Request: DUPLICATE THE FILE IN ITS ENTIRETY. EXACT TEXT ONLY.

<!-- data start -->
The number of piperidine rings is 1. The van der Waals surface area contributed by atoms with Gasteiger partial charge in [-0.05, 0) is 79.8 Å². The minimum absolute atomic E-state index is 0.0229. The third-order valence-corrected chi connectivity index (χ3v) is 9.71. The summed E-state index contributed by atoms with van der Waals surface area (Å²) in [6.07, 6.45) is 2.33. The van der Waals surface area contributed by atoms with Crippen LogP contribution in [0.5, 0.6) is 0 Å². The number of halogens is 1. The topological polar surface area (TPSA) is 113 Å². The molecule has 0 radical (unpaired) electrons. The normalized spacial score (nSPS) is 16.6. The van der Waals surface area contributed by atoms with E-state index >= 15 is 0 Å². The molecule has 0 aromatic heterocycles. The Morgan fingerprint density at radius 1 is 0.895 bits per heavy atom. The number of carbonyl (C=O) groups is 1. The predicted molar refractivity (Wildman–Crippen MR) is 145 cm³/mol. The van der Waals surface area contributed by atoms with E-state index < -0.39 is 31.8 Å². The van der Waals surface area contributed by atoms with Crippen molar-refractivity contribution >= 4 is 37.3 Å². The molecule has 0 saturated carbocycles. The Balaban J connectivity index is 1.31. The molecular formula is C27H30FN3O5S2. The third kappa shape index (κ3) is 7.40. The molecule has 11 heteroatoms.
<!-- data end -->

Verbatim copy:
The number of piperidine rings is 1. The van der Waals surface area contributed by atoms with Gasteiger partial charge in [-0.05, 0) is 79.8 Å². The minimum absolute atomic E-state index is 0.0229. The third-order valence-corrected chi connectivity index (χ3v) is 9.71. The summed E-state index contributed by atoms with van der Waals surface area (Å²) in [6.07, 6.45) is 2.33. The van der Waals surface area contributed by atoms with Crippen LogP contribution in [0.5, 0.6) is 0 Å². The number of halogens is 1. The topological polar surface area (TPSA) is 113 Å². The molecule has 0 radical (unpaired) electrons. The normalized spacial score (nSPS) is 16.6. The van der Waals surface area contributed by atoms with E-state index >= 15 is 0 Å². The molecule has 0 aromatic heterocycles. The Morgan fingerprint density at radius 1 is 0.895 bits per heavy atom. The number of carbonyl (C=O) groups is 1. The predicted molar refractivity (Wildman–Crippen MR) is 145 cm³/mol. The van der Waals surface area contributed by atoms with E-state index < -0.39 is 31.8 Å². The van der Waals surface area contributed by atoms with Crippen molar-refractivity contribution >= 4 is 37.3 Å². The molecule has 0 saturated carbocycles. The Balaban J connectivity index is 1.31. The molecular formula is C27H30FN3O5S2. The third kappa shape index (κ3) is 7.40. The molecule has 11 heteroatoms.